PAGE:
The blues is traditionally characterized as devil music and juxtaposed with the spiritual and gospel music that is primarily concerned with religious matters; however, its nature and influence extends well beyond any simple definition. This essay considers the nature and evolution of the blues genre through its emergence along with African Spirituals, to its presence incarnations within seminal rock and rock legends.
In the original development, the Blues and African Spirituals were closely interrelated and share a common reason for emergence. It’s important to consider them in relation to each other as they eventually come to be defined in opposition to each other. When one hears the word spiritual, religion and faith come to mind. When one hears the word blues, naturally one thinks of depression and sadness. As words, spiritual and blues are almost entirely opposite from one another. However, when looked at in a musical standpoint the true definitions, going beyond just words, are actually more similar than they are different. The Spirituals and the Blues may even appear as two totally different genres of music, however these two types of music stem from the same experiences, feeling, and thoughts of the African American civilization. The Spirituals came before the Blue (Spirituals as pre-Civil War; Blues as post-Civil War), the Blues being a result of the Spirituals. Therefore it is true that both the style and sound of the Spirituals and the Blues came from West African Music (Clarke 1995).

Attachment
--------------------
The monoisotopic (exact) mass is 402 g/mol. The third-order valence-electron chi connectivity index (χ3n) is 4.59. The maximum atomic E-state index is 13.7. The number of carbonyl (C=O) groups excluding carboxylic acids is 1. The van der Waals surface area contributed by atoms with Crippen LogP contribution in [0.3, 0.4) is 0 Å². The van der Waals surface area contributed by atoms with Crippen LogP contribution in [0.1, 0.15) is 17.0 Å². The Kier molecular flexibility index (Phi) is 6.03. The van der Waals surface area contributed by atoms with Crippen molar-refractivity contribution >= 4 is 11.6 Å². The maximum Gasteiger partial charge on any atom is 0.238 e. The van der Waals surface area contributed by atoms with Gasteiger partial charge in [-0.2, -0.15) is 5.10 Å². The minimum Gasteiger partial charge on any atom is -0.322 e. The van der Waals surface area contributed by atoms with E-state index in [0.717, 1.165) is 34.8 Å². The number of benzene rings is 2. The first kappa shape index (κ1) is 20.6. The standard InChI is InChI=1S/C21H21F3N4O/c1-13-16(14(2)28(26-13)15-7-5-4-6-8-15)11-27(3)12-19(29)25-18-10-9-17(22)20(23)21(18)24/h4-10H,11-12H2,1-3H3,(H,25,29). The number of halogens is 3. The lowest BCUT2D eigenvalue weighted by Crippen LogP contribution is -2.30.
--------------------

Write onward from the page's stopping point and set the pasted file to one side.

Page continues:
The way the music was formed was through the time of slavery. Slavery is the historical background of which the Spirituals and the Blues were created. The Spirituals and the Blues are a musical expression of slaves’ determinations and strengths of survival while living in cruel time of negation. These two genera’s of music are part of a huge piece of history, a portrayal of 300 years of suffering and anguish of the life of slaves. This